“Leaders are made, they are not born,” legendary football coach Vince Lombardi once said. The making of future leaders was the focus of an intensive conference sponsored recently by the Association of Christian Schools International in Pasadena.
Seventh- and eighth-grade students from Coastline Christian Academy participated in the 2011 Middle School Student Leadership Conference, which challenged students to lead “with heart, not just smart.”
“Our seventh- and eight-graders know that they are seen as school leaders by teachers and especially by our younger students who count on them to set a good example and to take the initiative,” Coastline Principal Mary Osgood said. “That’s one of the advantages of a K-8 environment like Coastline. By the time a student reaches junior high, he or she has earned the right to be seen and treated like a leader in the school, as opposed to other junior high or seventh- through 12th-grade environments where the student is starting over at the bottom of the pack.”
The conference offered learning in general sessions, hands-on activities in leadership workshops, and opportunities to meet students also in leadership positions from other schools.
The featured guest speaker, Dr. Alan Nelson, EdD, an author and lecturer of management at the Naval Postgraduate School, is considered to be the world’s leading expert in young leader development. Nelson’s nonprofit KidLead organization has developed the premier young leader training curriculum being used globally.
He provided skill-oriented content modeled after executive training programs. This year there was also an emphasis on spiritual leadership and learning how to discern what God expects from those who lead in Jesus’ name.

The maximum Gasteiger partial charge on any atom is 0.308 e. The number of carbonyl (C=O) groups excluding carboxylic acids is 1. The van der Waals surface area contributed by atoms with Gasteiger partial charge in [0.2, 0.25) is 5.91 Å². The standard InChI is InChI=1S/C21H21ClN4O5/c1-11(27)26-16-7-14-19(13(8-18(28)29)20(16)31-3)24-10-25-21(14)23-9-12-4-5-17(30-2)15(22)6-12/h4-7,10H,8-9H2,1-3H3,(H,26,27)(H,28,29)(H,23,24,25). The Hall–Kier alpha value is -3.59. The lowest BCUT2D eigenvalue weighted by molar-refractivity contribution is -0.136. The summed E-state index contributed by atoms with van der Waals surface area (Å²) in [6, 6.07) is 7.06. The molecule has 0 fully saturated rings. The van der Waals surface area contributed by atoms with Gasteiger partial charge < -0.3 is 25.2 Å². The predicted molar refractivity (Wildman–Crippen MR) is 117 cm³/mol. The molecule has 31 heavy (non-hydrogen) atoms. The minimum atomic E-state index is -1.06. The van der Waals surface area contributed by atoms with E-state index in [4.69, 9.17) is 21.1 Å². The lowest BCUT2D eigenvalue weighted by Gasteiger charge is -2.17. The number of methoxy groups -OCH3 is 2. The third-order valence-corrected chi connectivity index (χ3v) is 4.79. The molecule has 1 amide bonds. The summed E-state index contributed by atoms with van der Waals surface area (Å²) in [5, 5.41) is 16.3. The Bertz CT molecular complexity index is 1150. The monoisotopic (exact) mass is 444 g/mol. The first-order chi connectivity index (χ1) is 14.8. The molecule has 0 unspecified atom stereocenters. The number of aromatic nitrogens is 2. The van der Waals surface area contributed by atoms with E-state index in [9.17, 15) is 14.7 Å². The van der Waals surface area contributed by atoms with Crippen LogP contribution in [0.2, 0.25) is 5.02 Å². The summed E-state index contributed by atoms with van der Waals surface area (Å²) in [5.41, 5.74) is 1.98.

The leadership conference redefined the leader role for the more than 450 students representing Christian schools from the Southern California region.
“Our Coastline students participated in activities that taught them different aspects of leadership, and Dr. Nelson encouraged the students to identify the unique leadership qualities within themselves,” Coastline junior high teacher Sarah Ryan said. “We came back with a plan of action we created for our Coastline Christian community. I am excited to see these junior high leaders take what they learned at this conference and shape our school while setting the pace for our elementary grades to follow.”
“I learned that leaders are people who help others work as a team,” said Jaclyn Smith, an eighth-grader at Coastline Christian Academy. “The team works together and accomplishes much more than a person could do by themselves.”
Seventh-grader Kailey Strafford added: “I can take away what I learned at the leadership conference and apply it to my life in a way that glorifies God and sets an example to those around me.”
Coastline Christian Academy is a K-8 co-educational, nondenominational Christian school serving the families of Santa Barbara and Goleta, and is an accredited member of the Western Association of Schools and Colleges and the Association of Christian Schools International.
— Kerry Graffy Mariea is community and media relations coordinator for Coastline Christian Academy.